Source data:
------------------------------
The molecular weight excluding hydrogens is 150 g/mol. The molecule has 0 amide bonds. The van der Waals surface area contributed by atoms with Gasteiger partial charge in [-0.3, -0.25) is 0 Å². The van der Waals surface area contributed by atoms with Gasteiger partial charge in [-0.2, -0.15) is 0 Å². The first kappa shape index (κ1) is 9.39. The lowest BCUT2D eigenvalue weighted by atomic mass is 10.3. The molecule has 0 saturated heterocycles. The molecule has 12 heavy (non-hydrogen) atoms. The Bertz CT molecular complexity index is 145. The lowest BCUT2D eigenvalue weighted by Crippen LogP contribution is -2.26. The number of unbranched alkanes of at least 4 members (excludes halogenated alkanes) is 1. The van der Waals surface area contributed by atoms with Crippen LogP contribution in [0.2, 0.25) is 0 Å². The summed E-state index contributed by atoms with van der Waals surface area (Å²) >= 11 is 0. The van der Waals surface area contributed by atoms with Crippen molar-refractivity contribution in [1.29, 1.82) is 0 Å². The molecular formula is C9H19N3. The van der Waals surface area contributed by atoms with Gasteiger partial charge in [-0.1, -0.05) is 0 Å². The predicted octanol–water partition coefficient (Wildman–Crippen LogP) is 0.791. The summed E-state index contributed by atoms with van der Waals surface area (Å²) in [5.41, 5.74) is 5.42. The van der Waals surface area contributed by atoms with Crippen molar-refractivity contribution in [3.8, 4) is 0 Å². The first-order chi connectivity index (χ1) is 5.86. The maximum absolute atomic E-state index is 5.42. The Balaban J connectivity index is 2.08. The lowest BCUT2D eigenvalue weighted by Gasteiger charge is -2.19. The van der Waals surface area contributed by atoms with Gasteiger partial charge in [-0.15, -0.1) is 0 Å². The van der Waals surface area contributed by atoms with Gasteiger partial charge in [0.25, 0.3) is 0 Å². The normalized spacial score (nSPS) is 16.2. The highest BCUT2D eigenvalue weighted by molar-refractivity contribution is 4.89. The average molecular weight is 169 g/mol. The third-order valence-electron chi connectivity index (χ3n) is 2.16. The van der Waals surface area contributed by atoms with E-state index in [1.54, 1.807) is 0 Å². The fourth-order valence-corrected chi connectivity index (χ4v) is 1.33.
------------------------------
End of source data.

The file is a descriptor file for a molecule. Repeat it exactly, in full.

The molecular weight excluding hydrogens is 150 g/mol. The molecule has 0 amide bonds. The van der Waals surface area contributed by atoms with Gasteiger partial charge in [-0.3, -0.25) is 0 Å². The van der Waals surface area contributed by atoms with Gasteiger partial charge in [-0.2, -0.15) is 0 Å². The first kappa shape index (κ1) is 9.39. The lowest BCUT2D eigenvalue weighted by atomic mass is 10.3. The molecule has 0 saturated heterocycles. The molecule has 12 heavy (non-hydrogen) atoms. The Bertz CT molecular complexity index is 145. The lowest BCUT2D eigenvalue weighted by Crippen LogP contribution is -2.26. The number of unbranched alkanes of at least 4 members (excludes halogenated alkanes) is 1. The van der Waals surface area contributed by atoms with Crippen LogP contribution in [0.2, 0.25) is 0 Å². The summed E-state index contributed by atoms with van der Waals surface area (Å²) >= 11 is 0. The van der Waals surface area contributed by atoms with Crippen molar-refractivity contribution in [1.29, 1.82) is 0 Å². The molecular formula is C9H19N3. The van der Waals surface area contributed by atoms with Gasteiger partial charge in [-0.1, -0.05) is 0 Å². The predicted octanol–water partition coefficient (Wildman–Crippen LogP) is 0.791. The summed E-state index contributed by atoms with van der Waals surface area (Å²) in [5.41, 5.74) is 5.42. The van der Waals surface area contributed by atoms with Crippen molar-refractivity contribution in [3.8, 4) is 0 Å². The first-order chi connectivity index (χ1) is 5.86. The maximum absolute atomic E-state index is 5.42. The Balaban J connectivity index is 2.08. The lowest BCUT2D eigenvalue weighted by Gasteiger charge is -2.19. The van der Waals surface area contributed by atoms with Gasteiger partial charge in [-0.15, -0.1) is 0 Å². The van der Waals surface area contributed by atoms with Gasteiger partial charge in [0.25, 0.3) is 0 Å². The normalized spacial score (nSPS) is 16.2. The highest BCUT2D eigenvalue weighted by molar-refractivity contribution is 4.89. The average molecular weight is 169 g/mol. The third-order valence-electron chi connectivity index (χ3n) is 2.16. The van der Waals surface area contributed by atoms with E-state index in [1.54, 1.807) is 0 Å². The fourth-order valence-corrected chi connectivity index (χ4v) is 1.33.